Separation of concerns also lets you implement DRY principle (Don’t Repeat Yourself). DRY idea is to code it once and that’s all. A DRY design removes the code redundancy, which makes projects faster to compile and easier to maintain. For example, validations using Data Annotations can be implemented within Model which ensures that no matter where you use the Model; all validations will still be enforced. Generally, Create and Edit pages use the same kind of View layout. MVC provides the flexibility to define “partial view” that can be used to encapsulate view rendering logic for a sub-portion of a page. This provides a powerful way to define logic once, and then re-use at multiple locations.

Conventions over Configuration

The thought is pretty simple, stick to the conventions and avoid too much configurations. We all know how big those web.config files get when we do standard ASP.NET Web Form application development. Also, we always need to mention specific details of the method while calling. However, in MVC if we follow certain naming conventions for classes, files and folders we can avoid many of the configurations and explicit settings. For example:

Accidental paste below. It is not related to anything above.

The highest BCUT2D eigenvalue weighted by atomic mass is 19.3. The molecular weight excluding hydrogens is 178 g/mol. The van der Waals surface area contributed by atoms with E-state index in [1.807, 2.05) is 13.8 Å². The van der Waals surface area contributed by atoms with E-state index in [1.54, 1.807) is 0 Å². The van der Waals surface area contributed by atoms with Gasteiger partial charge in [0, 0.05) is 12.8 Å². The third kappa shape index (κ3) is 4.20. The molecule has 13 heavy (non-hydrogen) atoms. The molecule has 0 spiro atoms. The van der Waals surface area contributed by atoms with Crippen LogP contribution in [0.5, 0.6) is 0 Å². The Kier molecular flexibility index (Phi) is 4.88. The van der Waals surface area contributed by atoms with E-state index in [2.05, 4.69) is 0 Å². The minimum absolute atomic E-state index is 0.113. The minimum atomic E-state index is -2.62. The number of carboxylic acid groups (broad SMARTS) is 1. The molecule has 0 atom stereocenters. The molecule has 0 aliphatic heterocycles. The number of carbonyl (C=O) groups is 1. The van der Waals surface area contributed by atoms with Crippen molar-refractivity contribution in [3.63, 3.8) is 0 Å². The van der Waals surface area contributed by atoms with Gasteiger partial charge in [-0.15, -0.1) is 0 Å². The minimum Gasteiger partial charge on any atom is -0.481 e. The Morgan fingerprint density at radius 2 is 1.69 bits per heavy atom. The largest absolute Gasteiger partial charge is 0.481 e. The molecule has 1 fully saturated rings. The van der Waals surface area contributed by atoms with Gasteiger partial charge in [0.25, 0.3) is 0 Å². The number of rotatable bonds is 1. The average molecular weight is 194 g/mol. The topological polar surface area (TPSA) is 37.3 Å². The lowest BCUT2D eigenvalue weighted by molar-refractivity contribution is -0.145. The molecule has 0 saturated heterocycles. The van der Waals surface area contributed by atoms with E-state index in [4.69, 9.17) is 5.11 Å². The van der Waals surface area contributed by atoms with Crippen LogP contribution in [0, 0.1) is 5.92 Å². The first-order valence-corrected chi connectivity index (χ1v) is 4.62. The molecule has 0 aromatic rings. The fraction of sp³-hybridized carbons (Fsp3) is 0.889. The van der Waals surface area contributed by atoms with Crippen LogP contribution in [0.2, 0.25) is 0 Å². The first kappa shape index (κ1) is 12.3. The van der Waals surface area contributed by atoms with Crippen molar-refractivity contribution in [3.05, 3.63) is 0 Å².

Diagram 3: Conventions over Configuration.

Simple statements like return View(); can automatically reference the Index.aspx view in the Home (name of the Controller) folder under the Views folder. This avoids specifying the view name explicitly and keeps the code simpler and cleaner. There are various other places where conventions can really ease the job during development and helps improve the productivity. For example, you can create a View straight from the Controller by right-clicking and Visual Studio will prompt about the type of View you would want to create and framework will accelerate in creating a View pretty fast for you.

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Test Driven Development (TDD)